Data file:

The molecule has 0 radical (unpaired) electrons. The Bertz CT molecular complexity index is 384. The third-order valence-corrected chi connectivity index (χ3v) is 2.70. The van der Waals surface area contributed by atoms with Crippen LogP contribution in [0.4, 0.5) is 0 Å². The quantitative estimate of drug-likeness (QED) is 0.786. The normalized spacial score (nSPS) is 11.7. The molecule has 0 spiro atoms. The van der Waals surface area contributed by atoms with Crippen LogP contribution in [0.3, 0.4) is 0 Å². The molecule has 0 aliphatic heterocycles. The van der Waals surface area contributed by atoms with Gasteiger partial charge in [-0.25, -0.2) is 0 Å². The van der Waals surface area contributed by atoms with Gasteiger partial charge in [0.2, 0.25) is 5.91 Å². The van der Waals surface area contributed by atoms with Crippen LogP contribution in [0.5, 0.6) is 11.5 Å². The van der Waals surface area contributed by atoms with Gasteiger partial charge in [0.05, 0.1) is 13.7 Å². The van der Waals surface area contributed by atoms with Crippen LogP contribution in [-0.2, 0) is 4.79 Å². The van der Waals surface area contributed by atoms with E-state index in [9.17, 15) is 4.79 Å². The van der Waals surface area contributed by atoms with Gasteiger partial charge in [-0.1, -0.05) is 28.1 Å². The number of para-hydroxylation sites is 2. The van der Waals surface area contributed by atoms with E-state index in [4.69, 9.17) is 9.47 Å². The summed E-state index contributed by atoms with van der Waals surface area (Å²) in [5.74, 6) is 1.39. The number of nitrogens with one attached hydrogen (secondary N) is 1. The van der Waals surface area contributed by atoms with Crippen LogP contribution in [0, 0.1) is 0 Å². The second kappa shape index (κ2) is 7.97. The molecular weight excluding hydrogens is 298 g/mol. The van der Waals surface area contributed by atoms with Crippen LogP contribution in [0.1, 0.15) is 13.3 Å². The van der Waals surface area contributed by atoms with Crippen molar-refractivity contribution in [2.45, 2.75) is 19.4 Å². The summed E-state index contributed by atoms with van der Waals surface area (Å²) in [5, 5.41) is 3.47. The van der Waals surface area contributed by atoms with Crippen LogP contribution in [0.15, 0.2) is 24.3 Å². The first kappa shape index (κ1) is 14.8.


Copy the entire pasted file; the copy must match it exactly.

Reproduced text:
The molecule has 0 radical (unpaired) electrons. The Bertz CT molecular complexity index is 384. The third-order valence-corrected chi connectivity index (χ3v) is 2.70. The van der Waals surface area contributed by atoms with Crippen LogP contribution in [0.4, 0.5) is 0 Å². The quantitative estimate of drug-likeness (QED) is 0.786. The normalized spacial score (nSPS) is 11.7. The molecule has 0 spiro atoms. The van der Waals surface area contributed by atoms with Crippen LogP contribution in [0.3, 0.4) is 0 Å². The molecule has 0 aliphatic heterocycles. The van der Waals surface area contributed by atoms with Gasteiger partial charge in [-0.25, -0.2) is 0 Å². The van der Waals surface area contributed by atoms with Gasteiger partial charge in [0.2, 0.25) is 5.91 Å². The van der Waals surface area contributed by atoms with Crippen LogP contribution in [0.5, 0.6) is 11.5 Å². The van der Waals surface area contributed by atoms with Gasteiger partial charge in [0.05, 0.1) is 13.7 Å². The van der Waals surface area contributed by atoms with Crippen LogP contribution in [-0.2, 0) is 4.79 Å². The van der Waals surface area contributed by atoms with E-state index in [9.17, 15) is 4.79 Å². The van der Waals surface area contributed by atoms with Gasteiger partial charge in [-0.1, -0.05) is 28.1 Å². The number of para-hydroxylation sites is 2. The van der Waals surface area contributed by atoms with E-state index in [4.69, 9.17) is 9.47 Å². The summed E-state index contributed by atoms with van der Waals surface area (Å²) in [5.74, 6) is 1.39. The number of nitrogens with one attached hydrogen (secondary N) is 1. The van der Waals surface area contributed by atoms with Crippen LogP contribution in [0, 0.1) is 0 Å². The second kappa shape index (κ2) is 7.97. The molecular weight excluding hydrogens is 298 g/mol. The van der Waals surface area contributed by atoms with Crippen LogP contribution in [0.1, 0.15) is 13.3 Å². The van der Waals surface area contributed by atoms with Crippen molar-refractivity contribution in [2.45, 2.75) is 19.4 Å². The summed E-state index contributed by atoms with van der Waals surface area (Å²) in [5, 5.41) is 3.47. The van der Waals surface area contributed by atoms with Crippen LogP contribution in [0.15, 0.2) is 24.3 Å². The first kappa shape index (κ1) is 14.8.